That's not entirely coincidental. GameChanger Director Laura King
was global brand manager on Swiffer's launch in the late 1990s. She
recalls Bases testing at the time predicted a low repeat rate that
would have Swiffer generate $20 million to $40 million in
first-year sales. That would have kept Swiffer from meeting
P&G's $100 million hurdle rate, she said.
The brand team's own experience with enthusiastic test users
suggested a higher repeat rate. And Mr. Jager, who was chief
operating officer at P&G at the time, greenlighted the launch
anyway, Ms. King said.
Mr. Jager said in an email that he didn't recall those details
on Swiffer, but said he already had concluded, based on a Downy
product that fared far better than its pre-market testing
indicated, that it's "difficult to predict in-market results of a
new-to-the-world benefit without going through real market
Mike Paul, a 16-year veteran of General Mills who
spent five years working in Yoplait product development before
leaving to start the consultancy Vision Quest Innovation in 2011,
became a convert to GameChanger's small-scale in-store tests while
at General Mills. Part of that conversion came from Greek
Bases, or General Mills' proprietary version of it, Mr. Paul
said, doesn't do well at testing things that differ too much from
what consumers are used to. "Greek yogurt tested horribly," he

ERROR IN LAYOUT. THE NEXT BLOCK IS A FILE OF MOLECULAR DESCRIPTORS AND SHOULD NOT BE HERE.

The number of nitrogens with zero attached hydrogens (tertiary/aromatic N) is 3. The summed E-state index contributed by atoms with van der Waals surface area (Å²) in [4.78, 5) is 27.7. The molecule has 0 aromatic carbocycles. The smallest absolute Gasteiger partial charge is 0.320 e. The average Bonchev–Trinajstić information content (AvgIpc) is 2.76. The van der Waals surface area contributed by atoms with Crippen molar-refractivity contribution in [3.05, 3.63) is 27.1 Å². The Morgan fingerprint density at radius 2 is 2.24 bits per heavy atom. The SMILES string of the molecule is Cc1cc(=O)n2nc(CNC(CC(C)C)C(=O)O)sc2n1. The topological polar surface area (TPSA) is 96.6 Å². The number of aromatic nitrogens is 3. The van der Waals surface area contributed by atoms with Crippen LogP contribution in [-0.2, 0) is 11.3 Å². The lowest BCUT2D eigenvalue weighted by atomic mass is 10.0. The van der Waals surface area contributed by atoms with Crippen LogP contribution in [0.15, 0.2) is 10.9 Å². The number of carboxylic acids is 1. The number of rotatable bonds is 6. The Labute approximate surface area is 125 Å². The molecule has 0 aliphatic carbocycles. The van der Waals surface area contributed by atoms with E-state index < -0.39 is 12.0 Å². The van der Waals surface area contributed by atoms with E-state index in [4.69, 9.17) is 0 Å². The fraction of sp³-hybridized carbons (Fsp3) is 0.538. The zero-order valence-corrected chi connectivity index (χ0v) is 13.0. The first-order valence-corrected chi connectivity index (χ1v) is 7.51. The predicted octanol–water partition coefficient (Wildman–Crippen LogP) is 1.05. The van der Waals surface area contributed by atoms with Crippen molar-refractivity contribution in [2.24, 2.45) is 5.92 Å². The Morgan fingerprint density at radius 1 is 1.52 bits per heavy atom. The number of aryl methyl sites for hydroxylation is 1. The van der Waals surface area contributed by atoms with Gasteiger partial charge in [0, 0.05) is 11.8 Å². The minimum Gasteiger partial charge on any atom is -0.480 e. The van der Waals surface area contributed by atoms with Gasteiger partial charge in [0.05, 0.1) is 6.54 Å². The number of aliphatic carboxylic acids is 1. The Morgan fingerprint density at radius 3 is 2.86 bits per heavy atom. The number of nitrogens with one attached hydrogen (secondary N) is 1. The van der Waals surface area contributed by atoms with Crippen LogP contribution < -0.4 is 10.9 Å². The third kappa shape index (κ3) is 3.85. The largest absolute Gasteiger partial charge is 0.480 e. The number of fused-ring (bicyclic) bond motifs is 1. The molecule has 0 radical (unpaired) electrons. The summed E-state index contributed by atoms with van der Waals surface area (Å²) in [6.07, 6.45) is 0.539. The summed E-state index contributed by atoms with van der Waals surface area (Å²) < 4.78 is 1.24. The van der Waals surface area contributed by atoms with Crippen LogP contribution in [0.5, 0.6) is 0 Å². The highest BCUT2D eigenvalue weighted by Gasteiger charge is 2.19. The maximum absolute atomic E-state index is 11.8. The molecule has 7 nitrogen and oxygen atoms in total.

said. "Consumers didn't have a precedent."
General Mills did not immediately respond to a request for
Even with tests at only a dozen stores, GameChanger can use
targeted TV, digital and other media, like BehaviorScan tests once
did, Mr. Popelka said. But the tests happen in varied locations to
make them harder for competitors to find, with brands and marketer
names sometimes changed to avoid detection via scanner data or
media trackers such as Kantar Media and Nielsen.
The in-store tests range from as low as $50,000 for one store on
a weekend to $350,000 for tests over multiple weeks at a dozen or
more stores with a full marketing plan, which Mr. Popelka said was
similar to Bases (Nielsen declined to comment on costs). But Mr.
Popelka said his setup time is six to eight weeks vs. six to 12
months and $1 million to $2 million for BehaviorScan or
larger-scale test markets companies do themselves.
Bases is far from obsolete and is even gaining market share,
said Rob Wengel, senior VP of the Nielsen unit. But many big
marketers are changing their innovation processes to speed them up
and seeking "fewer, bigger" innovations.
"We've not seen a decline in the volume of tests," Mr. Wengel
said. "We're seeing a lot more work done in the earlier
He said he believes in-store testing is declining compared to
simulated test markets like Bases, which, he said, "are not only
much more cost effective and confidential, but also much more
predictive of enduring success."
For its part, SymphonyIRI hasn't given up on in-store testing.
It still does tests in smaller groups of stores around the country,
said Robert Tomei, president-consumer and shopper marketing. And
the company does online "virtual shopping" tests with consumers
that simulate the in-store experience.
"The testing services have evolved pretty dramatically with the
advent of virtual and digital, and results coming in days and weeks
vs. weeks and months," said SymphonyIRI Chief Marketing Officer
John McIndoe. "So we've evolved our testing services."